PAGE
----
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vice, and the fatiguing prate of fenfeless folly. During this miferable impotence of foul, and while I vainly fought a temporary relief of my own calamity, I was hourly affailed by a crowd of wretched fouls, who implored me to afford them my profeffional aid, to alleviate those pains which time, alas! had fixed in their conftitutions, and which depended more on the management and reformation of their own minds than on the powers of medicine to cure. For
I could not minister to a mind diseased,
To avoid these painful importunities, I flew from the taftelefs fcene with abrupt and angry violence; and, confining myself to the folitude of my apartments, paffed the lingering day in dreary dejection, mufing on the melancholy groupe from which I had just escaped. But my home did not long afford me an afylum. I was on the enfuing day affailed by a host of hypochondriafts, attended by their respective advisers, who, while my own nervous malady was raging at its full height, ftunned me with the various details of their imaginary woes, and excruciated
me the whole day with their unfounded ails and tormenting lamentations. The friendly approach of night at length relieved me from their importunities; but my fpirits had been fo exhaufted, my feelings fo vexed, my patience fo tired, and the fenfibilities of my mind so aggravated, by the perfecution I had endured, that
"Tir'd Nature's sweet restorer, balmy sleep,"
fled from my eyes; and I lay restless upon my couch, alive only to my miferies, in a state of anguish more infupportable than my bitterest enemies would, I hope, have inflicted on me. About noon on the enfuing day, while I was endeavouring to procure on the fofa a fhort repose, the Princefs ORLOw, accompanied by two other very agreeable Ruffian ladies, whose company and conversation it was both my pride and my pleafure frequently to enjoy, fuddenly entered my apartment, to enquire after my health, of the ftate of which they had received an account only a few hours before: but fuch was the petulance of temper into which my difordered mind betrayed me, that I immediately rofe, and, with incivil vehemence, requested they would not disturb me. The fair intruders inftantly left the room. About an hour afterwards, and while I was reflecting on the impropriety of my con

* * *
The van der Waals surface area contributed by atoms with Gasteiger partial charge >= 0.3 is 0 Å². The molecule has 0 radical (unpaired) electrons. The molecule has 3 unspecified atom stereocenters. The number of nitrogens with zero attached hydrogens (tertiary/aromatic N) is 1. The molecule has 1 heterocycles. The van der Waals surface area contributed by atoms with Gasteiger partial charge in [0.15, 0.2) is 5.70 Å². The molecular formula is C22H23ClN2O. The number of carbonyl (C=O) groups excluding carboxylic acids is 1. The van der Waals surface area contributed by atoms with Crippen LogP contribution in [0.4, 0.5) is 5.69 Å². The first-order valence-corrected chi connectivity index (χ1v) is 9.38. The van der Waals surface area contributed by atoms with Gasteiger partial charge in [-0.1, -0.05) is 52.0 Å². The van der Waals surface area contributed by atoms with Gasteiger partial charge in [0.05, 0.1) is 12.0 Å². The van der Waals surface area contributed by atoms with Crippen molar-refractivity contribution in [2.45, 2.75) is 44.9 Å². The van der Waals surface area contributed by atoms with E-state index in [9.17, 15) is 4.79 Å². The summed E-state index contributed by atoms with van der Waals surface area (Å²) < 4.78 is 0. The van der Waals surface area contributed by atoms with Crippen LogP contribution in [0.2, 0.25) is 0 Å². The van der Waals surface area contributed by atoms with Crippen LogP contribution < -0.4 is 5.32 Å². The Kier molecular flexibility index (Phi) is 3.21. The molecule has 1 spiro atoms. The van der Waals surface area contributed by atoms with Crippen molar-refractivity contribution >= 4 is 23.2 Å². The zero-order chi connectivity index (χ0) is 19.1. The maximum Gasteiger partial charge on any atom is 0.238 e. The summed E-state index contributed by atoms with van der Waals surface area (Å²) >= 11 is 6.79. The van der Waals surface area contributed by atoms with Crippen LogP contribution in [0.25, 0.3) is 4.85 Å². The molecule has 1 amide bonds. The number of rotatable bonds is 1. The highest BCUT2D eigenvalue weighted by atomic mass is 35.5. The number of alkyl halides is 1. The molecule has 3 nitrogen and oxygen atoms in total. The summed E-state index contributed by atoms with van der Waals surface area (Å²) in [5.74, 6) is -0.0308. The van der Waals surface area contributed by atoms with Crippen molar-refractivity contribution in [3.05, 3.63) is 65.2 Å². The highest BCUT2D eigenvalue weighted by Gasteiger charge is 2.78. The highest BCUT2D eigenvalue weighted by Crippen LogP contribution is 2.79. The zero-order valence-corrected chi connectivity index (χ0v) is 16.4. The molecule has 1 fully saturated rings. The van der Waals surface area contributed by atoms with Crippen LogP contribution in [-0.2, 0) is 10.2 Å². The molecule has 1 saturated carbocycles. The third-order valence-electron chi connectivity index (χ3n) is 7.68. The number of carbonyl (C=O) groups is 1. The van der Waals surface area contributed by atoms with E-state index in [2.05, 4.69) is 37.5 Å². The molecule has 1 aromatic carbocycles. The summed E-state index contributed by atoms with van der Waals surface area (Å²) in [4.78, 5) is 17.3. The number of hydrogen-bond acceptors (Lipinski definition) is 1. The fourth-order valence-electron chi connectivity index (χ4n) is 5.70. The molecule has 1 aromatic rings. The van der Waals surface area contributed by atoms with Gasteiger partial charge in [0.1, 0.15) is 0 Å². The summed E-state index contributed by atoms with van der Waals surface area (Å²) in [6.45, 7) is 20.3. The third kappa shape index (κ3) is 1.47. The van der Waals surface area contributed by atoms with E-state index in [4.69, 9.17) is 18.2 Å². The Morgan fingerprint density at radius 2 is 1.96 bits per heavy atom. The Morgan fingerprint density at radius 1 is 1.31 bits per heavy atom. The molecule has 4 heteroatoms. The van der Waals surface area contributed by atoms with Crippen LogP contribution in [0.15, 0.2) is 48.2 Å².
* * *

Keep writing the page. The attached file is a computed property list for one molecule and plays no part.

duct, the Prince himself honoured me with a vifit. He placed himself on a chair clofe by the couch on which I lay, and, with that kind affection which belongs to his character, enquired, with the tendereft and moft fympathizing concern, into the cause of my diforder. There was a charm in his kindness and attention that foftened, in fome degree, the violence of my pains. He continued his vifit for fome time; and when he was about to leave me, after premising that I knew him too well to suspect that superstition had any influence in his mind, faid, "Let me advise you, whenever you find yourself in so waspish and petulant a mood, as you must have been in when you turned the Princess and her companions out of the room, to endeavour to check the violence of your temper; and I think you will find it an excellent expedient for this purpose, if, while any friend is kindly enquiring after your health, however averse you may be at the moment to fuch an enquiry, instead of driving him fo uncivilly away, you would employ yourself in a filent mental repetition of The Lord's Prayer; it might prove very falutary, and would certainly be much more fatisfactory to your mind." No advice could be better imagined than this was to divert the emotions of impatience, by creating in the mind new objects of attention, and turning the raging current of diftempered thought into a P 2